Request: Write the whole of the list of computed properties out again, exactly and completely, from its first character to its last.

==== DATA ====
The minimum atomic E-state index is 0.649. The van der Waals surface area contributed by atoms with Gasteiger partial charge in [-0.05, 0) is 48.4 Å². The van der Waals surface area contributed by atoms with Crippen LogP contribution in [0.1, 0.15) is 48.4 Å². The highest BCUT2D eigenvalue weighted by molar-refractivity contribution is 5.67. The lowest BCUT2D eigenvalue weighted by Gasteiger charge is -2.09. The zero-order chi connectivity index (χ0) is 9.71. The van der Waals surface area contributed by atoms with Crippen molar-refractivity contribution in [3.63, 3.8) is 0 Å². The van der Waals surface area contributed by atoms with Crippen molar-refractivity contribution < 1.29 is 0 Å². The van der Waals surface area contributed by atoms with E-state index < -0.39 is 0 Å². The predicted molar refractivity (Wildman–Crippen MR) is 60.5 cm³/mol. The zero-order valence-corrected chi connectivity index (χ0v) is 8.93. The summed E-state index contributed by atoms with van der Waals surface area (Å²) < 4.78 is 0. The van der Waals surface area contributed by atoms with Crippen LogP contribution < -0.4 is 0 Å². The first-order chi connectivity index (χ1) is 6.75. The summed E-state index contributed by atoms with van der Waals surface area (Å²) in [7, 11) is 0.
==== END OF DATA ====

The minimum atomic E-state index is 0.649. The van der Waals surface area contributed by atoms with Gasteiger partial charge in [-0.05, 0) is 48.4 Å². The van der Waals surface area contributed by atoms with Crippen LogP contribution in [0.1, 0.15) is 48.4 Å². The highest BCUT2D eigenvalue weighted by molar-refractivity contribution is 5.67. The lowest BCUT2D eigenvalue weighted by Gasteiger charge is -2.09. The zero-order chi connectivity index (χ0) is 9.71. The van der Waals surface area contributed by atoms with Crippen molar-refractivity contribution in [3.63, 3.8) is 0 Å². The van der Waals surface area contributed by atoms with Crippen molar-refractivity contribution < 1.29 is 0 Å². The van der Waals surface area contributed by atoms with E-state index < -0.39 is 0 Å². The predicted molar refractivity (Wildman–Crippen MR) is 60.5 cm³/mol. The zero-order valence-corrected chi connectivity index (χ0v) is 8.93. The summed E-state index contributed by atoms with van der Waals surface area (Å²) < 4.78 is 0. The van der Waals surface area contributed by atoms with Crippen LogP contribution < -0.4 is 0 Å². The first-order chi connectivity index (χ1) is 6.75. The summed E-state index contributed by atoms with van der Waals surface area (Å²) in [7, 11) is 0.